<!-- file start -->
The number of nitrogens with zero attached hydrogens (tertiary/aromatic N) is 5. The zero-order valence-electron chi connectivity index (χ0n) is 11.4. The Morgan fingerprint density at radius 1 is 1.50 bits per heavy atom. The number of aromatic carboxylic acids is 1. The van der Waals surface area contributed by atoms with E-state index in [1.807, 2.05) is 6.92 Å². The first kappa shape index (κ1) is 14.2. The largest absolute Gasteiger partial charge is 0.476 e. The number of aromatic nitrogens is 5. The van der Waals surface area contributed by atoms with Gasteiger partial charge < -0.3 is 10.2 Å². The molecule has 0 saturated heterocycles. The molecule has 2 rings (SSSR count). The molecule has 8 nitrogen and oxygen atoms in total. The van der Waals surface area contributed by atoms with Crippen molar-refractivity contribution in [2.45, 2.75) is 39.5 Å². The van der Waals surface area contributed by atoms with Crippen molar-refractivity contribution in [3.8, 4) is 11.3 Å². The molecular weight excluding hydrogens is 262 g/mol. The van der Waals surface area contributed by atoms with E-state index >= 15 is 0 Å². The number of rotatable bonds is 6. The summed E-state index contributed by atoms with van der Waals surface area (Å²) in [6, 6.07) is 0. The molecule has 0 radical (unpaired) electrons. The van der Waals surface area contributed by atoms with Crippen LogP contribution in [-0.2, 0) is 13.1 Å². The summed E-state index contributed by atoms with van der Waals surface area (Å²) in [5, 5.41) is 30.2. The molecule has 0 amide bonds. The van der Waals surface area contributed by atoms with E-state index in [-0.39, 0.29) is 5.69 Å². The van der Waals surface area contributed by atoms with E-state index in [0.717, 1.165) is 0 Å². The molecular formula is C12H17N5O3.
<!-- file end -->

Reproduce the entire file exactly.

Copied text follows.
The number of nitrogens with zero attached hydrogens (tertiary/aromatic N) is 5. The zero-order valence-electron chi connectivity index (χ0n) is 11.4. The Morgan fingerprint density at radius 1 is 1.50 bits per heavy atom. The number of aromatic carboxylic acids is 1. The van der Waals surface area contributed by atoms with E-state index in [1.807, 2.05) is 6.92 Å². The first kappa shape index (κ1) is 14.2. The largest absolute Gasteiger partial charge is 0.476 e. The number of aromatic nitrogens is 5. The van der Waals surface area contributed by atoms with Gasteiger partial charge < -0.3 is 10.2 Å². The molecule has 0 saturated heterocycles. The molecule has 2 rings (SSSR count). The molecule has 8 nitrogen and oxygen atoms in total. The van der Waals surface area contributed by atoms with Crippen molar-refractivity contribution in [2.45, 2.75) is 39.5 Å². The van der Waals surface area contributed by atoms with Crippen molar-refractivity contribution in [3.8, 4) is 11.3 Å². The molecular weight excluding hydrogens is 262 g/mol. The van der Waals surface area contributed by atoms with E-state index >= 15 is 0 Å². The number of rotatable bonds is 6. The summed E-state index contributed by atoms with van der Waals surface area (Å²) in [6, 6.07) is 0. The molecule has 0 radical (unpaired) electrons. The van der Waals surface area contributed by atoms with Crippen LogP contribution in [-0.2, 0) is 13.1 Å². The summed E-state index contributed by atoms with van der Waals surface area (Å²) in [5, 5.41) is 30.2. The molecule has 0 amide bonds. The van der Waals surface area contributed by atoms with E-state index in [-0.39, 0.29) is 5.69 Å². The van der Waals surface area contributed by atoms with E-state index in [0.717, 1.165) is 0 Å². The molecular formula is C12H17N5O3.